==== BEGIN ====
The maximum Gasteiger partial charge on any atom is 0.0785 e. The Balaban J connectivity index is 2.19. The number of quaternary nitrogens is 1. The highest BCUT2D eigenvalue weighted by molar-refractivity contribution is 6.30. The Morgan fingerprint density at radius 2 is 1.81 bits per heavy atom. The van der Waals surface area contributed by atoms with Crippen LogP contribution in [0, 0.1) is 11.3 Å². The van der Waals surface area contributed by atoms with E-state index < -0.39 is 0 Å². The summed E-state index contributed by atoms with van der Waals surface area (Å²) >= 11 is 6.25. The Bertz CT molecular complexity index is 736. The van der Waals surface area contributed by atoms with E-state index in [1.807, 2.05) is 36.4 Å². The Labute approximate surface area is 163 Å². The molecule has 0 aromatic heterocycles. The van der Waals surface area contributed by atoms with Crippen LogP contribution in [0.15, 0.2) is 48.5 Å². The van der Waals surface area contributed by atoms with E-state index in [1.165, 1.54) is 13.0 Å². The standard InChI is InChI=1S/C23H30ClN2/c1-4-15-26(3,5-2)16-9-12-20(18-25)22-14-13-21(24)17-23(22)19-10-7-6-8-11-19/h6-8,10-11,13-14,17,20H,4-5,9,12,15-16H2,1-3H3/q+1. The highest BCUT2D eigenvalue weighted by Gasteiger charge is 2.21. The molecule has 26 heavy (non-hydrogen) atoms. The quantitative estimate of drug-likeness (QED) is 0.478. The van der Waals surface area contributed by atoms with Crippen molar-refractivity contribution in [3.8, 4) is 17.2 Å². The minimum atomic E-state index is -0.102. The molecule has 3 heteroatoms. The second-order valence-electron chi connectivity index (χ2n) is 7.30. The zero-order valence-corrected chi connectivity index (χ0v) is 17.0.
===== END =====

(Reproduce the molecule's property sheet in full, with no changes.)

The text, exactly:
The maximum Gasteiger partial charge on any atom is 0.0785 e. The Balaban J connectivity index is 2.19. The number of quaternary nitrogens is 1. The highest BCUT2D eigenvalue weighted by molar-refractivity contribution is 6.30. The Morgan fingerprint density at radius 2 is 1.81 bits per heavy atom. The van der Waals surface area contributed by atoms with Crippen LogP contribution in [0, 0.1) is 11.3 Å². The van der Waals surface area contributed by atoms with E-state index < -0.39 is 0 Å². The summed E-state index contributed by atoms with van der Waals surface area (Å²) >= 11 is 6.25. The Bertz CT molecular complexity index is 736. The van der Waals surface area contributed by atoms with E-state index in [1.807, 2.05) is 36.4 Å². The Labute approximate surface area is 163 Å². The molecule has 0 aromatic heterocycles. The van der Waals surface area contributed by atoms with Crippen LogP contribution in [0.15, 0.2) is 48.5 Å². The van der Waals surface area contributed by atoms with E-state index in [1.165, 1.54) is 13.0 Å². The standard InChI is InChI=1S/C23H30ClN2/c1-4-15-26(3,5-2)16-9-12-20(18-25)22-14-13-21(24)17-23(22)19-10-7-6-8-11-19/h6-8,10-11,13-14,17,20H,4-5,9,12,15-16H2,1-3H3/q+1. The highest BCUT2D eigenvalue weighted by Gasteiger charge is 2.21. The molecule has 26 heavy (non-hydrogen) atoms. The quantitative estimate of drug-likeness (QED) is 0.478. The van der Waals surface area contributed by atoms with Crippen molar-refractivity contribution in [3.8, 4) is 17.2 Å². The minimum atomic E-state index is -0.102. The molecule has 3 heteroatoms. The second-order valence-electron chi connectivity index (χ2n) is 7.30. The zero-order valence-corrected chi connectivity index (χ0v) is 17.0.